Students are expected to attend all classes fully prepared to participate in a simulation or role play and/or analyze the assigned case. For the role plays and cases, use the assigned study questions as a guide. Role plays require good preparation. Typically we start the class with the role play and then use the experience to develop the major principles for the class. If you have not done the preparation or you are late, your partner will have to wait for you, and lass will be delayed, a problem as our class time is short.

The negotiation sessions are highly interactive. While the debriefing of a role play starts with a description of what happened in several of them, we move quickly to analysis. To participate effectively requires that you think critically about your participation and be prepared to analyze your major learning with the class. It should be noted that certain kinds of participation detract from learning: being unprepared and continually trying to speak. Class participation counts for 30 % of your grade. I am not looking for quantity of articulation, but rather quality.

In Judging quality, I am looking for the following: participation that draws on experiences to develop more general principles participation that includes feelings, but goes beyond them to include evidence to support a position taken participation that builds on other comments participation that involves discussion and debate with others in the class participation that contributes to the learning of others (including me) Given the importance of class participation, you should make every possible effort to attend class and to be on time.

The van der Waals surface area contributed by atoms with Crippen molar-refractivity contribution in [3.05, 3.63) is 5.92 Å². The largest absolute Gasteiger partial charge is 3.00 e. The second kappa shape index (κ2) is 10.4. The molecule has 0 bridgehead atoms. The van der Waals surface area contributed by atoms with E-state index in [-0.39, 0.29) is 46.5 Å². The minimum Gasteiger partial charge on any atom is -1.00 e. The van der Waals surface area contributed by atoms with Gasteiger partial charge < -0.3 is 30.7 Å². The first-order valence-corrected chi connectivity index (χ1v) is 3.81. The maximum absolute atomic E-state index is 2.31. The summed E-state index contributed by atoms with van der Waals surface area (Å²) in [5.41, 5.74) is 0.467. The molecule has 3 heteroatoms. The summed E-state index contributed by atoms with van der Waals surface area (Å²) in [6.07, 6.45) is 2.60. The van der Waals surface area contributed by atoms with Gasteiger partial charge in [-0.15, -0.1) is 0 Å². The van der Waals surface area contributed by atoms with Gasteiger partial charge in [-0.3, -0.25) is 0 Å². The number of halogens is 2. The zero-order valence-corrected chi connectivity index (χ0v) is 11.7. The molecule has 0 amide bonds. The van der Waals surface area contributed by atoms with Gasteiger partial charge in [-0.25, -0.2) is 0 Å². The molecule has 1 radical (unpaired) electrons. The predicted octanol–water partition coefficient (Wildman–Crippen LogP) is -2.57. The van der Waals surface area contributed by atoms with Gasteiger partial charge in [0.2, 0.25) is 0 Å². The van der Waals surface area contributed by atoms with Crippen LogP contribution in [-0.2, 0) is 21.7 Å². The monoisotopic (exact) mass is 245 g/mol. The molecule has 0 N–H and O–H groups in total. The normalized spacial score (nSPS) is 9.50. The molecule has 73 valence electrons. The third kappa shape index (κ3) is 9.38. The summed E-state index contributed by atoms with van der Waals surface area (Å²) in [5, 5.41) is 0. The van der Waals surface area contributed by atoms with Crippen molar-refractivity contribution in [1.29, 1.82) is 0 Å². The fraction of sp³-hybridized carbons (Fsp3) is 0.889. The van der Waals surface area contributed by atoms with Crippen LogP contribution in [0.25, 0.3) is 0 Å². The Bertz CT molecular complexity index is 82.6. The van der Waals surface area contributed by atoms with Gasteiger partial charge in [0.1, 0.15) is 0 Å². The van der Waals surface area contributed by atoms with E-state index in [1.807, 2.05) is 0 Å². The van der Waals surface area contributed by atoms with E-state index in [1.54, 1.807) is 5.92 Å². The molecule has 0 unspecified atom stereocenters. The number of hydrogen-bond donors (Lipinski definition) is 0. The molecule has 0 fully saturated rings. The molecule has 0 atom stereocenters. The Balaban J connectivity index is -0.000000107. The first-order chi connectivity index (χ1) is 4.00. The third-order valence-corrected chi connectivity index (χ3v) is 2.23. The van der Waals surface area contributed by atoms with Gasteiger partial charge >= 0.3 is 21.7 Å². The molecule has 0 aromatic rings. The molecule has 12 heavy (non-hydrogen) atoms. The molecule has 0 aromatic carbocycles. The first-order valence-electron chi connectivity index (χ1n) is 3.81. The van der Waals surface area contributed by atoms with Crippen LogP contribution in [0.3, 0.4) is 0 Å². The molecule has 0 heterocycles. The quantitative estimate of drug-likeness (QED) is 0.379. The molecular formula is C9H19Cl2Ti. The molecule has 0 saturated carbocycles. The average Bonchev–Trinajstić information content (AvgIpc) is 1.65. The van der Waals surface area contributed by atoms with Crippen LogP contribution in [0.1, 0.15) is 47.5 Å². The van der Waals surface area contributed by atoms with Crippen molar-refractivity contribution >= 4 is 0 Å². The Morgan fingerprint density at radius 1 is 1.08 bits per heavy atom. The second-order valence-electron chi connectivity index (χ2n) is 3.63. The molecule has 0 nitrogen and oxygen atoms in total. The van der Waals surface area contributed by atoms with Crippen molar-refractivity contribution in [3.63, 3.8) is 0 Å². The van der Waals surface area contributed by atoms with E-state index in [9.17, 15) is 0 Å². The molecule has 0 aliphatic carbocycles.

If you miss more than 20% of the classes and/or are ate for them, your grade will be negatively affected. Lack of preparation will also affect class participation grades. Self-assessment: Strengths and Opportunities for Development. A hands-on course like negotiations offers you a unique opportunity to track your skill development. There are several opportunities during the course to complete a self assessment, roughly connected to analytic and shadow negotiations parts of the course. The assessment forms are in the case packets. I encourage you to complete these selfsameness forms at the appropriate times.

If time permits in class, I will give you mime to complete them and discuss them with the person(s) you negotiated with. These are for your own use to help you track your development as a negotiator with one exception. You will need to include a few of the assessment questions as part of the midterm?The Altos (see below). The assessments may also be something you want to discuss in your A- teams. A-Team If the self assessment forms track your individual learning, the A-Team promotes collective learning, especially as it takes lessons in class and applies them to current or past work experiences.

One of the challenges in the negotiation course is reinstating lessons from the class sessions to one’s life. I have found in the past that the Application Group (A-Team) provides a structure and process that can assist this learning process. You are required to Join an A-Team for the purposes of discussing the connections between what you learn in class and your current and past work situations. It is up to you to create your own A-Team. It should be no more than 3-5 members to facilitate discussion. The A-Team can meet virtually and/or face to face.

I will try to give the teams times to meet during workshop session. Over lunch might also be a good time to meet. How does the A-Team work? It is pretty open ended. An A-Team collectively reviews its experiences in class and reflects on the lessons learned. The next task is to connect these reflections to your own past or current experiences and share these with each other as a group. A good way to start in your first meeting is to discuss negotiation experiences that you have had and the challenges these have presented.